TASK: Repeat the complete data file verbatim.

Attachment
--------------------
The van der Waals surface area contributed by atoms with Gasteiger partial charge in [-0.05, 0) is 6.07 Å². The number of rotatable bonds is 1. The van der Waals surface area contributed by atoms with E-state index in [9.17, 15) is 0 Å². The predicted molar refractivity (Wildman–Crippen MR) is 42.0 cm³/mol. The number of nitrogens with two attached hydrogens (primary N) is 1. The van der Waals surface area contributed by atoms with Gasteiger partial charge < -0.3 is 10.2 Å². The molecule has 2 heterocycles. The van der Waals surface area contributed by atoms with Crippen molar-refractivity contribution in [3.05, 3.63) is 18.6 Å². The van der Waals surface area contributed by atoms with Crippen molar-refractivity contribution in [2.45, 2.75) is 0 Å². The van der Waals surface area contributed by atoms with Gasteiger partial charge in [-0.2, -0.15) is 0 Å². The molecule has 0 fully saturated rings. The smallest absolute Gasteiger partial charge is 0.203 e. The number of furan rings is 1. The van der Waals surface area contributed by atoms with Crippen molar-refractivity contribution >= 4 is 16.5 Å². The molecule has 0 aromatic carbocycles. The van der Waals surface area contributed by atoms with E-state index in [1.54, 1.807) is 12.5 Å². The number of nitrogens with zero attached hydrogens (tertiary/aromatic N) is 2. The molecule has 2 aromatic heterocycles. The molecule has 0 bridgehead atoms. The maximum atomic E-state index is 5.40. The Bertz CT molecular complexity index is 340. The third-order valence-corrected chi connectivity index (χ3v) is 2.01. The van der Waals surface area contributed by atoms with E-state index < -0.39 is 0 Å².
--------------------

The van der Waals surface area contributed by atoms with Gasteiger partial charge in [-0.05, 0) is 6.07 Å². The number of rotatable bonds is 1. The van der Waals surface area contributed by atoms with E-state index in [9.17, 15) is 0 Å². The predicted molar refractivity (Wildman–Crippen MR) is 42.0 cm³/mol. The number of nitrogens with two attached hydrogens (primary N) is 1. The van der Waals surface area contributed by atoms with Gasteiger partial charge < -0.3 is 10.2 Å². The molecule has 2 heterocycles. The van der Waals surface area contributed by atoms with Crippen molar-refractivity contribution in [3.05, 3.63) is 18.6 Å². The van der Waals surface area contributed by atoms with Crippen molar-refractivity contribution in [2.45, 2.75) is 0 Å². The van der Waals surface area contributed by atoms with Gasteiger partial charge in [-0.2, -0.15) is 0 Å². The molecule has 0 fully saturated rings. The smallest absolute Gasteiger partial charge is 0.203 e. The number of furan rings is 1. The van der Waals surface area contributed by atoms with Crippen molar-refractivity contribution >= 4 is 16.5 Å². The molecule has 0 aromatic carbocycles. The van der Waals surface area contributed by atoms with E-state index in [1.54, 1.807) is 12.5 Å². The number of nitrogens with zero attached hydrogens (tertiary/aromatic N) is 2. The molecule has 2 aromatic heterocycles. The molecule has 0 bridgehead atoms. The maximum atomic E-state index is 5.40. The Bertz CT molecular complexity index is 340. The third-order valence-corrected chi connectivity index (χ3v) is 2.01. The van der Waals surface area contributed by atoms with E-state index < -0.39 is 0 Å².